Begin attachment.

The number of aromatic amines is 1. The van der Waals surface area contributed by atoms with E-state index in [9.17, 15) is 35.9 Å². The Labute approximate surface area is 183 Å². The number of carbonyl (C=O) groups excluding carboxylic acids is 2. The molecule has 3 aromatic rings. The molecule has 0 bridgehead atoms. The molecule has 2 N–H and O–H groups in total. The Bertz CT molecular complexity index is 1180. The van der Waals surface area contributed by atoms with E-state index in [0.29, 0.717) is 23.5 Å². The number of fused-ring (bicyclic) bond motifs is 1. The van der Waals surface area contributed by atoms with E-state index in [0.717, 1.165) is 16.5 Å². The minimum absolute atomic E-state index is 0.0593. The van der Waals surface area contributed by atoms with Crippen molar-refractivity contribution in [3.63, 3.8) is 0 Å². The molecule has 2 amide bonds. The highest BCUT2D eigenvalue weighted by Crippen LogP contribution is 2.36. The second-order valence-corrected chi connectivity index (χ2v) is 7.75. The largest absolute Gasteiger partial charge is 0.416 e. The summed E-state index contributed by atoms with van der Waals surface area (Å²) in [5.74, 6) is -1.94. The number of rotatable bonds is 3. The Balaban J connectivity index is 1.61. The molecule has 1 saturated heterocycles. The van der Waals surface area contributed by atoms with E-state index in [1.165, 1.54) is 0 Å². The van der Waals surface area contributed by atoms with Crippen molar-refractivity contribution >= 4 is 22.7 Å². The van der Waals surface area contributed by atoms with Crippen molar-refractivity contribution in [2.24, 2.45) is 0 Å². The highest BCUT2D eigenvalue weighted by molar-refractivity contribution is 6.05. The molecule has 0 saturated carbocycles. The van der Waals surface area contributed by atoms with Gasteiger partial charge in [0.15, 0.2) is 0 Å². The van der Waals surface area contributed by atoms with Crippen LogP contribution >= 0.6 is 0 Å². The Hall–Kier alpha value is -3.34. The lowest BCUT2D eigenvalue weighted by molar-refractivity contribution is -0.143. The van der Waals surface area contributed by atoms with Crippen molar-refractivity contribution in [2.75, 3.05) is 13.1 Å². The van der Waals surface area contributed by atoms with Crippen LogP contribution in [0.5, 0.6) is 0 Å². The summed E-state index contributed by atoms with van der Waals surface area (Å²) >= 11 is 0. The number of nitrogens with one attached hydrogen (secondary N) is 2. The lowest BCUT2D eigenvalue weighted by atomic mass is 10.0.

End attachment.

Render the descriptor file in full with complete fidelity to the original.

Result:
The number of aromatic amines is 1. The van der Waals surface area contributed by atoms with E-state index in [9.17, 15) is 35.9 Å². The Labute approximate surface area is 183 Å². The number of carbonyl (C=O) groups excluding carboxylic acids is 2. The molecule has 3 aromatic rings. The molecule has 0 bridgehead atoms. The molecule has 2 N–H and O–H groups in total. The Bertz CT molecular complexity index is 1180. The van der Waals surface area contributed by atoms with E-state index in [0.29, 0.717) is 23.5 Å². The number of fused-ring (bicyclic) bond motifs is 1. The van der Waals surface area contributed by atoms with E-state index in [0.717, 1.165) is 16.5 Å². The minimum absolute atomic E-state index is 0.0593. The van der Waals surface area contributed by atoms with Crippen molar-refractivity contribution in [3.63, 3.8) is 0 Å². The molecule has 2 amide bonds. The highest BCUT2D eigenvalue weighted by Crippen LogP contribution is 2.36. The second-order valence-corrected chi connectivity index (χ2v) is 7.75. The largest absolute Gasteiger partial charge is 0.416 e. The summed E-state index contributed by atoms with van der Waals surface area (Å²) in [5.74, 6) is -1.94. The number of rotatable bonds is 3. The Balaban J connectivity index is 1.61. The molecule has 1 saturated heterocycles. The van der Waals surface area contributed by atoms with E-state index in [1.165, 1.54) is 0 Å². The van der Waals surface area contributed by atoms with Crippen molar-refractivity contribution >= 4 is 22.7 Å². The van der Waals surface area contributed by atoms with Crippen molar-refractivity contribution in [2.24, 2.45) is 0 Å². The highest BCUT2D eigenvalue weighted by molar-refractivity contribution is 6.05. The molecule has 0 saturated carbocycles. The van der Waals surface area contributed by atoms with Gasteiger partial charge in [0.15, 0.2) is 0 Å². The van der Waals surface area contributed by atoms with Crippen LogP contribution >= 0.6 is 0 Å². The Hall–Kier alpha value is -3.34. The lowest BCUT2D eigenvalue weighted by molar-refractivity contribution is -0.143. The van der Waals surface area contributed by atoms with Crippen molar-refractivity contribution in [2.75, 3.05) is 13.1 Å². The van der Waals surface area contributed by atoms with Crippen LogP contribution in [0.5, 0.6) is 0 Å². The summed E-state index contributed by atoms with van der Waals surface area (Å²) >= 11 is 0. The number of nitrogens with one attached hydrogen (secondary N) is 2. The lowest BCUT2D eigenvalue weighted by atomic mass is 10.0.